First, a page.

The long-awaited recovery in manufacturing and business investment following a de-escalation in the U.S.-China trade conflict also seemed to finally be approaching. Shipments of core capital goods, a proxy for business investment, rose 1.0 percent in January after falling for the prior two months, the largest gain in a year. Additionally, despite ongoing issues related to Boeing, the February reading of the ISM manufacturing survey came in at 50.1, the second consecutive reading above the expansionary threshold of 50. This followed five months of contractionary values.
Coronavirus Elevates Forecast Uncertainty
While the year started off with solid economic growth, it has likely slowed since the spread of the coronavirus. Assessing the full impact of this development remains a challenge. Most recent economic data predate the outbreak moving meaningfully beyond mainland China, and at a global level, the extent to which individuals and government policies have responded is unprecedented in modern history. Therefore, in thinking about its impacts, it is useful to consider multiple possible scenarios:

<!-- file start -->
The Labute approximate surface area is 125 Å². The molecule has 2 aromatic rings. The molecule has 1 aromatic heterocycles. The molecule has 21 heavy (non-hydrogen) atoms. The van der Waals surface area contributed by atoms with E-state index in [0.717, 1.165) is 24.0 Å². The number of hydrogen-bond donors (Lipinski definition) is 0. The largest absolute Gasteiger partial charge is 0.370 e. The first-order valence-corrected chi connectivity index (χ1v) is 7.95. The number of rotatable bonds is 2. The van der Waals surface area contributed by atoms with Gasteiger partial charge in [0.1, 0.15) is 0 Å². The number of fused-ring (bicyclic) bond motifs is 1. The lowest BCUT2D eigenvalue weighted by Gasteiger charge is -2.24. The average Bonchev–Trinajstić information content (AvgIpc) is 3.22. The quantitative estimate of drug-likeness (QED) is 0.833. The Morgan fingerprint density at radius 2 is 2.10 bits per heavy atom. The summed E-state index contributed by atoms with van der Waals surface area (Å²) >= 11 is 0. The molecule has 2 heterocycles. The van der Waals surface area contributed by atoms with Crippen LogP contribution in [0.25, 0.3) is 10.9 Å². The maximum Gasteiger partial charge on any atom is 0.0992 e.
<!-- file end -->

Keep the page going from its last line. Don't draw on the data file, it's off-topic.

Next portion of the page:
1. Short-Run Outbreak Mostly Overseas: It is possible with further isolation measures and warmer weather approaching in the northern hemisphere that the outbreak will soon peak. As of this writing, cases in China and South Korea appear to be leveling off, and Chinese economic output is recovering, though slowly. In this case, U.S. growth would be negatively affected mostly through international trade and tourism channels, and financial market volatility leading to weaker consumer and business confidence. This scenario can be thought of as being like past periods of financial market volatility, likely resulting in only a modest softening of growth. This scenario represents the upside case to our baseline forecast described below.